EASTERN CARIBBEAN SUPREME COURT
ANTIGUA AND BARBUDA
IN THE HIGH COURT OF JUSTICE
CLAIM NO. ANUHCV2019/0038
Mr. Curtis Cornelius Crown Counsel for the Director of Public Prosecutions
Mr. Pete-Semaj McKnight for the Defendant
2020: February 12th,
Ruling On No Case to Answer Submission
 The Indictment in this matter was filed on 23rd July 2019 with the incident occurring on 1st May 2017. The Indictment carries two counts. The first count is causing grievous bodily harm with intent and the second count is inflicting grievous bodily harm.
 The trial of the defendant commenced on 10th of February 2020 with the Crown calling a total of four witnesses. The Crown closed its case at 1145 am on 11th February 2020.
 Defence Counsel Mr. McKnight made a No Case Submission in the absence of the Jury and this ruling relates to said submission.
 The allegation against the defendant Angelica Daniel is that on 1th May 2017, she attacked the complainant Jessica O’Bryan with a stick causing and intending her grievous bodily harm. The complainant attended at the St Johns police station and a medical facility where she received treatment.
 There was a history between the parties as the defendant was dating the ex-boyfriend of the complainant and had attended at the complainant’s home earlier that day and threw a stone inside her bedroom.
 Her boyfriend was present at the home of the complainant at the time. The defendant’s case revealed from the cross examination of the Crown witnesses was one of self defence and that the complainant had kicked the defendant during the earlier incident at her (the complainant’s) home.
 As stated above, the main evidence came from the complainant Jessica O’Brian. It was her testimony that on the 1st May 2017 the defendant attended at her home and threw a stone into her bedroom. It was her testimony that she “used her feet to remove” the defendant from her room. She denied under cross examination to kicking the defendant out of her apartment.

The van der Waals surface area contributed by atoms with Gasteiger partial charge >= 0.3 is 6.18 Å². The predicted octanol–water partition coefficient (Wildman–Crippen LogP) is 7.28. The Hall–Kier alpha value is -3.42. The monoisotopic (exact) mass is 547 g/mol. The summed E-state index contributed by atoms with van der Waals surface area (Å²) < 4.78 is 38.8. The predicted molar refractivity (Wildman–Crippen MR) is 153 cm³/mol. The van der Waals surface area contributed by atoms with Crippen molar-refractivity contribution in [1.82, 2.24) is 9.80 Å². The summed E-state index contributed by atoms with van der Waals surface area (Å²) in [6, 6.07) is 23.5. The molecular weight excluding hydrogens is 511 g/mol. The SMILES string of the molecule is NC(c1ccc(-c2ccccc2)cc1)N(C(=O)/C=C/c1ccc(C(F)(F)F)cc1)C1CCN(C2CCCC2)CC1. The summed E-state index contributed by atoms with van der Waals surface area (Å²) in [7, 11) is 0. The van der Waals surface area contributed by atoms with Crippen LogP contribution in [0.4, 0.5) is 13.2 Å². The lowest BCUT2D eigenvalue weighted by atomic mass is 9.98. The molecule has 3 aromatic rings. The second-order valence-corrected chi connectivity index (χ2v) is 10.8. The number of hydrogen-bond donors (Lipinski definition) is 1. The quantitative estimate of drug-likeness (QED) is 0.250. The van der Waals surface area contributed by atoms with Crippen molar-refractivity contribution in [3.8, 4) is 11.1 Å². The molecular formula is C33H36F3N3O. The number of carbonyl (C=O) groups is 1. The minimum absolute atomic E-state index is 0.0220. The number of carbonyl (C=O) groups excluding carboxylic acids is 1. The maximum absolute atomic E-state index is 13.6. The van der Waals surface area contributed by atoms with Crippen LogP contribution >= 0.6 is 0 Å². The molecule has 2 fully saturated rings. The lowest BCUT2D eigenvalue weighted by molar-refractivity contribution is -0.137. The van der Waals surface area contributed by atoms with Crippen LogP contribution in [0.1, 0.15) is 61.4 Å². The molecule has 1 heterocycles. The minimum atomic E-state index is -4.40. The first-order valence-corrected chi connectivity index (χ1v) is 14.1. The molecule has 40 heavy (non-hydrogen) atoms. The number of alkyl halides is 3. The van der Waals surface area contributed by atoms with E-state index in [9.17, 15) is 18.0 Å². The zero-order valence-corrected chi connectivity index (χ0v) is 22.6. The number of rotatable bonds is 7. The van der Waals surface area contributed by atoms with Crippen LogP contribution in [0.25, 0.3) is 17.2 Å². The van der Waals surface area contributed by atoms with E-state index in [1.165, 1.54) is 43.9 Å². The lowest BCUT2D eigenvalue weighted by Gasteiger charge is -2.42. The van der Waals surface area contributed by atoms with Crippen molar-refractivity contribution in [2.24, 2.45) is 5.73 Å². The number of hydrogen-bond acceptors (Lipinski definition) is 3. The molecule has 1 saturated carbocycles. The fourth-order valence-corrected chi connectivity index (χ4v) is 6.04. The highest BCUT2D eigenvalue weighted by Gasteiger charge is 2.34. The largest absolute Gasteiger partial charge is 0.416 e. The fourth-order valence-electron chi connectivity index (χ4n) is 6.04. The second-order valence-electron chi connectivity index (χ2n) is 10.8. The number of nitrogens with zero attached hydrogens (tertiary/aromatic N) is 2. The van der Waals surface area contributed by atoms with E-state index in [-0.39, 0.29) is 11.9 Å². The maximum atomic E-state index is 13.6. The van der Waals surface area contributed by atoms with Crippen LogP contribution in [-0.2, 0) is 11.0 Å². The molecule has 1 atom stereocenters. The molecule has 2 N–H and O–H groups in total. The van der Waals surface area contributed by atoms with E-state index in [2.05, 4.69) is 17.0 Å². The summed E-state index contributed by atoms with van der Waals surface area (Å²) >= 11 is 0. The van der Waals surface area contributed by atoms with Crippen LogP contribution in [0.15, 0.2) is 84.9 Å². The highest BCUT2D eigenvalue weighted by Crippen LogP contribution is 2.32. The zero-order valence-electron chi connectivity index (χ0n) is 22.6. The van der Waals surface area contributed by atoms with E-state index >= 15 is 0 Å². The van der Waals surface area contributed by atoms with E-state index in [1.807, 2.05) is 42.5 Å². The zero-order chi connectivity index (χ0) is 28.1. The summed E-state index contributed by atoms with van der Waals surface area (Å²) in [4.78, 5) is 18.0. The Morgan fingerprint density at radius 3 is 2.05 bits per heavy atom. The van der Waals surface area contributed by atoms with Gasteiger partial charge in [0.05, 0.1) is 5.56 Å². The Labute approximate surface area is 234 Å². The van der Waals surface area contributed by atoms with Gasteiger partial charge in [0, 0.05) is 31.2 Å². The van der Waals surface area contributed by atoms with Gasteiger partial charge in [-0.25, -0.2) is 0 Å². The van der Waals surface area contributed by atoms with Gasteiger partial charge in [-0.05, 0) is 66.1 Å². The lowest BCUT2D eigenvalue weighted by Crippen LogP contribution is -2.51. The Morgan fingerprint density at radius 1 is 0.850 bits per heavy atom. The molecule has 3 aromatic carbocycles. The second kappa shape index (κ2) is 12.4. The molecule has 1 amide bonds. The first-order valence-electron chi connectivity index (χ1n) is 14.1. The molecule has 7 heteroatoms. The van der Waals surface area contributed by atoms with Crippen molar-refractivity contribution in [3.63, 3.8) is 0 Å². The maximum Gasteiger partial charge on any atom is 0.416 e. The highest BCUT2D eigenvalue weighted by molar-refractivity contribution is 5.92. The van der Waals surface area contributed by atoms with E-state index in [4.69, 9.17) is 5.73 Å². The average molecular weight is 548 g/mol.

Later that day at about 6pm she testified to being under the big Oak tree in town with some friends when she was alerted to the approach of the defendant and her cousin Latisha.
 It was her testimony that the defendant had a stick in her hand and so armed herself with a stick also. She testified that: – ” a man called me and while I turned my back Angelica hit me on my arm causing it to go dead. A fight ensued with the defendant, her cousin and me. She kicked me in my side and said keep from my man now. I went to the station and made a report and they gave me a doctor paper and I went to the hospital and they send me to take an X-ray. I had a fractured humor bone and dislocated shoulder”. She indicated that the doctors “put it (her shoulder) back in place”.
 The defendant and her cousin left the complainant on the side of the road after the attack.
 Delroy Francis was called as a witness and it was his testimony that he saw the defendant and her cousin attack the complainant. He said ” I saw Anjelica rush up on Jessica and hit her with a stick and they started to fight “. He testified that he heard Angelica say “you kick me down by the house”.
 This witness however was not in a position to say where exactly the complainant received the blow with the stick, nor was he able to say anything about the force used bearing in mind that the charges the defendant faced involved causing and inflicting grievous bodily harm. This aspect of the case will be examined further on in this decision.
 The test for determining whether a No Case Submission should be upheld is laid down in the case of R v. Galbraith  . It was determined in that case that:-